Exercise can make you burn fewer calories at rest, study finds

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In a new study from the Shenzhen Institute of Advanced Technology, researchers found exercise reduces the amount of calories burned at rest in people with obesity.

They found that people who exercise burn fewer calories on body maintenance, therefore markedly reducing the calorie burning gains of exercise.

This reduction in energy burned at rest was most pronounced in individuals with obesity and also, to a lesser extent, in older adults.

In the study, the team used data from 1,750 adults.

They found that in people with the highest BMI, 51% of the calories burned during activity translated into calories burned at the end of the day.

For those with normal BMI, however, 72% of calories burned during activity were reflected in total expenditure.

The researchers examined the effects of activity on energy expenditure and how these effects differ between individuals.

The team says when enrolled into exercise programs for weight loss, most people lose a little weight. Some individuals lose lots, but a few unlucky individuals actually gain weight

The reason for these individual responses is probably because of what are called compensatory mechanisms.

These include eating more food because exercise stimulates our appetite, or reducing our expenditure on other components like our resting metabolism, so that the exercise is in effect less costly.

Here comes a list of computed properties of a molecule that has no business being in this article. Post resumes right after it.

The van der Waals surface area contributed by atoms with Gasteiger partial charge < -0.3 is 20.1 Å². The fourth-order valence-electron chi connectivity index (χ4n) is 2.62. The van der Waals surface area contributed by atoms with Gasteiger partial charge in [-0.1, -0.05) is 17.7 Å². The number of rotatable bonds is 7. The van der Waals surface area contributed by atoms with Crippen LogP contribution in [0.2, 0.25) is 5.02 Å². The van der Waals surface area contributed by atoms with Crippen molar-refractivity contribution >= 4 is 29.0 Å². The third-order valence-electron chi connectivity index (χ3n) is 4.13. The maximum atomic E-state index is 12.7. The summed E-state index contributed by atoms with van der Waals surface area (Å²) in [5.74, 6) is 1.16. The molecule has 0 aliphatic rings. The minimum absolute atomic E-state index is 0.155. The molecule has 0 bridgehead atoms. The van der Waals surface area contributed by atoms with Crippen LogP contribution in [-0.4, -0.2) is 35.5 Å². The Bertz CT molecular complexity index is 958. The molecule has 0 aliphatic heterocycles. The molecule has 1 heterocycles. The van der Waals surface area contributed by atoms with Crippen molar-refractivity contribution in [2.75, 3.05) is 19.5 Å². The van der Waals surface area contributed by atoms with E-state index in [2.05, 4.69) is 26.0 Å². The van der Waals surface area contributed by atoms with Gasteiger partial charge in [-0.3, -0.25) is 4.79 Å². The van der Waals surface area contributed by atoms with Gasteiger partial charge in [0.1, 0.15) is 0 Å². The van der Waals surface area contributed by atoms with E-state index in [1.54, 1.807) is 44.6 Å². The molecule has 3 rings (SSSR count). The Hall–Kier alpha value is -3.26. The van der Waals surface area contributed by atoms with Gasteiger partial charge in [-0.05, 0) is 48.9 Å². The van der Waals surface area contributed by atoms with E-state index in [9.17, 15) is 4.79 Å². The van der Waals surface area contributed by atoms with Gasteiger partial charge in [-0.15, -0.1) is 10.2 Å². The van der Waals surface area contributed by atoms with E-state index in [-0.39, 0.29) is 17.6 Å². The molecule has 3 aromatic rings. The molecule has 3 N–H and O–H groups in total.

The analysis found that two things dominate the extent of compensation. One is age–older people compensate more.

The other is obesity specifically; people living with obesity cut back their resting metabolism when they are more active. The result is that for every calorie they spend on exercise they save about half a calorie on resting.

This is a cruel twist for individuals with obesity. For such people, losing weight by increasing activity is likely to be substantially harder than for a lean person, whose compensation is much less and whose need to lose weight is much lower.

The team says around the world, national guidelines tend to recommend a 500–600 calorie deficit through exercising and dieting to lose weight.

However, they do not take into account the reduction of calories being burned in the most basic of human functions as the body compensates for the calories burned on the exercise.

People living with obesity may be particularly efficient at hanging onto their fat stores, making weight loss difficult.

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The study is published in Current Biology. One author of the study is Prof. John Speakman.

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